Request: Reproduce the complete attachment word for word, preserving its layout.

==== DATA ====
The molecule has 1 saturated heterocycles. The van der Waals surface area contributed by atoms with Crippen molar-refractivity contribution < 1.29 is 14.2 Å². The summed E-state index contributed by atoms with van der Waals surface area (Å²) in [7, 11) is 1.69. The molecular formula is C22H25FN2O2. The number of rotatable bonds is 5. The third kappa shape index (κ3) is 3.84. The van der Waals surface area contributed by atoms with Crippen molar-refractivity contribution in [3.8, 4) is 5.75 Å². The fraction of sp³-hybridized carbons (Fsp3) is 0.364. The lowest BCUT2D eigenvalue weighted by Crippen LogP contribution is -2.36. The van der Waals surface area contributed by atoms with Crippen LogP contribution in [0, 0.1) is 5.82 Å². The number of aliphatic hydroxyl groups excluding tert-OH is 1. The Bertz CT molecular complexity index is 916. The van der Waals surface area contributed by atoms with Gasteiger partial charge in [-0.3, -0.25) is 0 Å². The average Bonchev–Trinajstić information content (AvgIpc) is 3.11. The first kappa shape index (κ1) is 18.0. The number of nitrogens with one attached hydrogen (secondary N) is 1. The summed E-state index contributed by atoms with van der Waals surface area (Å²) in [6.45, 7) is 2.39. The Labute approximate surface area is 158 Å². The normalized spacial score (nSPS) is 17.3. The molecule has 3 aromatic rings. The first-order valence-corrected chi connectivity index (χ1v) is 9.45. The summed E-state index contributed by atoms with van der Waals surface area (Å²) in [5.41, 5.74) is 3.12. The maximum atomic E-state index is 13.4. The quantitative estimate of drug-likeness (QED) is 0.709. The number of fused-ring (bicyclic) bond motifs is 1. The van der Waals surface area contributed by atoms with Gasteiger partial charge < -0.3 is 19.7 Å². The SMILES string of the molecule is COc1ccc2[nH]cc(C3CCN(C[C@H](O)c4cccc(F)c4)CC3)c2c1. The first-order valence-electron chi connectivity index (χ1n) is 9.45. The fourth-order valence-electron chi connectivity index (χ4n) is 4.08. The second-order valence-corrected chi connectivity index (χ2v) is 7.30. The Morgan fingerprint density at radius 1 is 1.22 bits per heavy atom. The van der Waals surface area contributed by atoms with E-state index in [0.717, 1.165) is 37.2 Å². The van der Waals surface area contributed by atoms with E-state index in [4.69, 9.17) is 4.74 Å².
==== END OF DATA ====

The molecule has 1 saturated heterocycles. The van der Waals surface area contributed by atoms with Crippen molar-refractivity contribution < 1.29 is 14.2 Å². The summed E-state index contributed by atoms with van der Waals surface area (Å²) in [7, 11) is 1.69. The molecular formula is C22H25FN2O2. The number of rotatable bonds is 5. The third kappa shape index (κ3) is 3.84. The van der Waals surface area contributed by atoms with Crippen molar-refractivity contribution in [3.8, 4) is 5.75 Å². The fraction of sp³-hybridized carbons (Fsp3) is 0.364. The lowest BCUT2D eigenvalue weighted by Crippen LogP contribution is -2.36. The van der Waals surface area contributed by atoms with Crippen LogP contribution in [0, 0.1) is 5.82 Å². The number of aliphatic hydroxyl groups excluding tert-OH is 1. The Bertz CT molecular complexity index is 916. The van der Waals surface area contributed by atoms with Gasteiger partial charge in [-0.3, -0.25) is 0 Å². The average Bonchev–Trinajstić information content (AvgIpc) is 3.11. The first kappa shape index (κ1) is 18.0. The number of nitrogens with one attached hydrogen (secondary N) is 1. The summed E-state index contributed by atoms with van der Waals surface area (Å²) in [6.45, 7) is 2.39. The Labute approximate surface area is 158 Å². The normalized spacial score (nSPS) is 17.3. The molecule has 3 aromatic rings. The first-order valence-corrected chi connectivity index (χ1v) is 9.45. The summed E-state index contributed by atoms with van der Waals surface area (Å²) in [5.41, 5.74) is 3.12. The maximum atomic E-state index is 13.4. The quantitative estimate of drug-likeness (QED) is 0.709. The number of fused-ring (bicyclic) bond motifs is 1. The van der Waals surface area contributed by atoms with Gasteiger partial charge < -0.3 is 19.7 Å². The SMILES string of the molecule is COc1ccc2[nH]cc(C3CCN(C[C@H](O)c4cccc(F)c4)CC3)c2c1. The first-order valence-electron chi connectivity index (χ1n) is 9.45. The fourth-order valence-electron chi connectivity index (χ4n) is 4.08. The second-order valence-corrected chi connectivity index (χ2v) is 7.30. The Morgan fingerprint density at radius 1 is 1.22 bits per heavy atom. The van der Waals surface area contributed by atoms with E-state index in [0.717, 1.165) is 37.2 Å². The van der Waals surface area contributed by atoms with E-state index in [4.69, 9.17) is 4.74 Å².